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Why Native Hawaiians are Fighting to Protect Maunakea From a Telescope

Pundits have said the Native Hawaiian resistance to the Thirty Meter Telescope project is a conflict between science and culture. But the protectors are not against science; they just believe the telescope does not belong on Maunakea’s sacred lands.

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Maunakea protectors blow the Pū or conch shell to mark the ceremonial beginning of their protest.
Maunakea protectors blow the Pū or conch shell to mark the ceremonial beginning of their protest to halt construction of the giant telescope. , We Are Mauna Kea/ Facebook

On the morning of July 15 — the day Hawaii Gov. David Ige said construction would begin for the controversial Thirty Meter Telescope (TMT) project on the Big Island — a line of elders, known as kūpuna, positioned themselves in the roadway leading up to the summit of Maunakea. Each elder was assigned a caretaker to tend to their health and nutritional needs while they awaited and blocked access to the construction trucks. Farther up the road, a group of seven Native Hawaiian protectors chained themselves to a cattle guard as a second line of defense in case law enforcement arrested the kūpuna. 

The group’s first and second days on Maunakea, among the most sacred sites in Hawaiian cosmology, ended without incident. But arrests began on the morning of July 17. Despite pleas from younger activists to protect the kūpuna, the elders insisted on remaining on the front line and being the first arrested, asking the younger protectors to stand down and remain silent while they were taken.

Some elders forced officers to physically remove them, and they were picked up and carried down the road. Some were wheeled off in their wheelchairs. Others walked, sometimes with the help of walkers, if they could. Many of the 35 arrested were in their 70s or 80s.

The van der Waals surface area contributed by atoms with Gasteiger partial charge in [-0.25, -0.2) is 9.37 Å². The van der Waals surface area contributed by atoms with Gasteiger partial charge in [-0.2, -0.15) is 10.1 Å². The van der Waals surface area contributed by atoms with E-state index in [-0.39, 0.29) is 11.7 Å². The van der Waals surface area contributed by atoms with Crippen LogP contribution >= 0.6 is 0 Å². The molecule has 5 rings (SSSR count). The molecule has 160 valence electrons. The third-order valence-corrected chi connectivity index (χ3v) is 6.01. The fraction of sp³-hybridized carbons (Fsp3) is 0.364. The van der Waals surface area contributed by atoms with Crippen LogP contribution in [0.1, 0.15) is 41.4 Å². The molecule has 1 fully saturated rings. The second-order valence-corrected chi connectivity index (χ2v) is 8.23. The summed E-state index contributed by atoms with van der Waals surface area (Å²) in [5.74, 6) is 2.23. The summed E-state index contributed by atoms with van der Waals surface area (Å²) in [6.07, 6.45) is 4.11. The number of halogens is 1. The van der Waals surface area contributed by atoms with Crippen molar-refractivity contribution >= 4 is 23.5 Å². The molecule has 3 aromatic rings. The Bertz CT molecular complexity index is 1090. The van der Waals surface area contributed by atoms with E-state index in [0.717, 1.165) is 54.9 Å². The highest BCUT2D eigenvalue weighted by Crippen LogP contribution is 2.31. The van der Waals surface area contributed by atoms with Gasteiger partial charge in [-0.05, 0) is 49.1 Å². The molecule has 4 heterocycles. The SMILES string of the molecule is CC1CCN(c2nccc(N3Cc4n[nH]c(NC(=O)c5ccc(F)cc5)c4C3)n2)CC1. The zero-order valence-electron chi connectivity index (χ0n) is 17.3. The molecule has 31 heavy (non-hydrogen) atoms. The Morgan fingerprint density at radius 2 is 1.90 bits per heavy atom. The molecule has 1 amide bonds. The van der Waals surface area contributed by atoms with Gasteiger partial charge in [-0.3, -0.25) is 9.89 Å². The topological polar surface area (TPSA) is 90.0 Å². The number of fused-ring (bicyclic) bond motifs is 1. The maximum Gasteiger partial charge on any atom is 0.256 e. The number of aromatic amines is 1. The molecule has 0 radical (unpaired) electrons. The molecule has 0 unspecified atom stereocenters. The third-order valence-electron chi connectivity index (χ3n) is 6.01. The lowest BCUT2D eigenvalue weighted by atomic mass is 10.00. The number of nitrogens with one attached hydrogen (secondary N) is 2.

The younger protectors openly wept and prayed as the kūpuna were taken in custody. Law enforcement, most of them Hawaiians themselves, moved slowly and respectfully, looking pained and conflicted as they arrested the kūpuna. The interaction remained peaceful, but the heartbreak was palpable. 

“This is all we have left, so we aren’t going to move,” said veteran activist Walter Ritte, who was one of the kūpuna arrested. “They’re going to have to keep arresting us — and we’ll keep coming right back. The mountain represents us, all Hawaiians, so we’re not going to let them take our mountain. … We aren’t going to leave her.”

The legal fight over Maunakea has been more than 10 years in the making, with the Hawaii Supreme Court ruling in 2018 that construction for TMT can proceed. But even with legal consent, the company behind the telescope has said “if it keeps encountering obstacles” in Hawaii, it would be “happy” to move the project to La Palma, Spain. 

The protectors, or kia’i, are intent on being those obstacles. Bolstered by supporters across the state and country, the protests over Maunakea have become one of the largest uprisings of Native Hawaiians in modern history. 

Protectors descended on Maunakea to protect it from construction